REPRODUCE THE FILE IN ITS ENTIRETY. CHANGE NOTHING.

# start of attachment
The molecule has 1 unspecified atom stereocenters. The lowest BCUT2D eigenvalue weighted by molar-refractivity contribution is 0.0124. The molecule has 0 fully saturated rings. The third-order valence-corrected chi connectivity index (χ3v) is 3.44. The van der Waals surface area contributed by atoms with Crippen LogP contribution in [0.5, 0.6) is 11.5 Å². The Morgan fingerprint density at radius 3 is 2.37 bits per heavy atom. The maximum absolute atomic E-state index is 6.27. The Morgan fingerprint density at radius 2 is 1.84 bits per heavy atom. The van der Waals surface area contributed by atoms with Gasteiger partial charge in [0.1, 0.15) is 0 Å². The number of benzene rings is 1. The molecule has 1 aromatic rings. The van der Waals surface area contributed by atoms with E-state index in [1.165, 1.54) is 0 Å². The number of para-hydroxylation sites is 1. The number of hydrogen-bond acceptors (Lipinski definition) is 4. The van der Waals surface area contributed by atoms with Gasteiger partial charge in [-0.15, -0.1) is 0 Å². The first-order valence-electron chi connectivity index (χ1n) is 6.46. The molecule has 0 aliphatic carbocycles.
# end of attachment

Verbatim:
The molecule has 1 unspecified atom stereocenters. The lowest BCUT2D eigenvalue weighted by molar-refractivity contribution is 0.0124. The molecule has 0 fully saturated rings. The third-order valence-corrected chi connectivity index (χ3v) is 3.44. The van der Waals surface area contributed by atoms with Crippen LogP contribution in [0.5, 0.6) is 11.5 Å². The Morgan fingerprint density at radius 3 is 2.37 bits per heavy atom. The maximum absolute atomic E-state index is 6.27. The Morgan fingerprint density at radius 2 is 1.84 bits per heavy atom. The van der Waals surface area contributed by atoms with Gasteiger partial charge in [0.1, 0.15) is 0 Å². The number of benzene rings is 1. The molecule has 1 aromatic rings. The van der Waals surface area contributed by atoms with E-state index in [1.165, 1.54) is 0 Å². The number of para-hydroxylation sites is 1. The number of hydrogen-bond acceptors (Lipinski definition) is 4. The van der Waals surface area contributed by atoms with Gasteiger partial charge in [-0.15, -0.1) is 0 Å². The first-order valence-electron chi connectivity index (χ1n) is 6.46. The molecule has 0 aliphatic carbocycles.